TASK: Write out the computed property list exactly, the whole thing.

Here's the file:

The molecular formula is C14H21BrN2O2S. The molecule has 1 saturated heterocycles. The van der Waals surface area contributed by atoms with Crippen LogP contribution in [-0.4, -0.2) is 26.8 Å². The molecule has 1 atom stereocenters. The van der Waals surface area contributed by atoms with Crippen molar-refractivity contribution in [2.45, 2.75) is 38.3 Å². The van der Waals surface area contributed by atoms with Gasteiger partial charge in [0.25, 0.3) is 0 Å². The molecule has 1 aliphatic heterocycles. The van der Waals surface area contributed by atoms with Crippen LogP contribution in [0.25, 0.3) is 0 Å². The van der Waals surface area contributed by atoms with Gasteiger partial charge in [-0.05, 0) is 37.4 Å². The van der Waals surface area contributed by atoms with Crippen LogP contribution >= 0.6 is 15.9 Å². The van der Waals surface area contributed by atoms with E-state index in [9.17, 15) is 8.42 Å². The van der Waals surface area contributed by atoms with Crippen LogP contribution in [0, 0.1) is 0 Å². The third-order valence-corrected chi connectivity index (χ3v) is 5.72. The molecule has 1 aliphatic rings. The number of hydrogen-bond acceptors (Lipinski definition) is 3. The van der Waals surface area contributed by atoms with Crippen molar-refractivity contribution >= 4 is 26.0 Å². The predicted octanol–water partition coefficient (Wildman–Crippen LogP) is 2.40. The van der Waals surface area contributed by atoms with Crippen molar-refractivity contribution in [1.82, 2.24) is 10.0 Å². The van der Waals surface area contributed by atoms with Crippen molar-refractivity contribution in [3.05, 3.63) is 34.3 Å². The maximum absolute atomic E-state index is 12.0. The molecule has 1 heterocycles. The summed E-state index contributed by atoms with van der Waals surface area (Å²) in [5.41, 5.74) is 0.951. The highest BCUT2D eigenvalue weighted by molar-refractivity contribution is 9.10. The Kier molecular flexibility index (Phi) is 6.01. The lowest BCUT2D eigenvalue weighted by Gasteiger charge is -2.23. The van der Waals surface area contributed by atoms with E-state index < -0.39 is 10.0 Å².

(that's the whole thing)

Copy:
The molecular formula is C14H21BrN2O2S. The molecule has 1 saturated heterocycles. The van der Waals surface area contributed by atoms with Crippen LogP contribution in [-0.4, -0.2) is 26.8 Å². The molecule has 1 atom stereocenters. The van der Waals surface area contributed by atoms with Crippen molar-refractivity contribution in [2.45, 2.75) is 38.3 Å². The van der Waals surface area contributed by atoms with Gasteiger partial charge in [0.25, 0.3) is 0 Å². The molecule has 1 aliphatic heterocycles. The van der Waals surface area contributed by atoms with Crippen LogP contribution in [0.25, 0.3) is 0 Å². The van der Waals surface area contributed by atoms with Gasteiger partial charge in [-0.05, 0) is 37.4 Å². The van der Waals surface area contributed by atoms with Crippen LogP contribution >= 0.6 is 15.9 Å². The van der Waals surface area contributed by atoms with E-state index in [9.17, 15) is 8.42 Å². The van der Waals surface area contributed by atoms with Crippen LogP contribution in [0, 0.1) is 0 Å². The third-order valence-corrected chi connectivity index (χ3v) is 5.72. The molecule has 1 aliphatic rings. The number of hydrogen-bond acceptors (Lipinski definition) is 3. The van der Waals surface area contributed by atoms with Crippen molar-refractivity contribution >= 4 is 26.0 Å². The predicted octanol–water partition coefficient (Wildman–Crippen LogP) is 2.40. The van der Waals surface area contributed by atoms with Crippen molar-refractivity contribution in [1.82, 2.24) is 10.0 Å². The van der Waals surface area contributed by atoms with Crippen molar-refractivity contribution in [3.05, 3.63) is 34.3 Å². The maximum absolute atomic E-state index is 12.0. The molecule has 1 heterocycles. The summed E-state index contributed by atoms with van der Waals surface area (Å²) in [5.41, 5.74) is 0.951. The highest BCUT2D eigenvalue weighted by molar-refractivity contribution is 9.10. The Kier molecular flexibility index (Phi) is 6.01. The lowest BCUT2D eigenvalue weighted by Gasteiger charge is -2.23. The van der Waals surface area contributed by atoms with E-state index < -0.39 is 10.0 Å².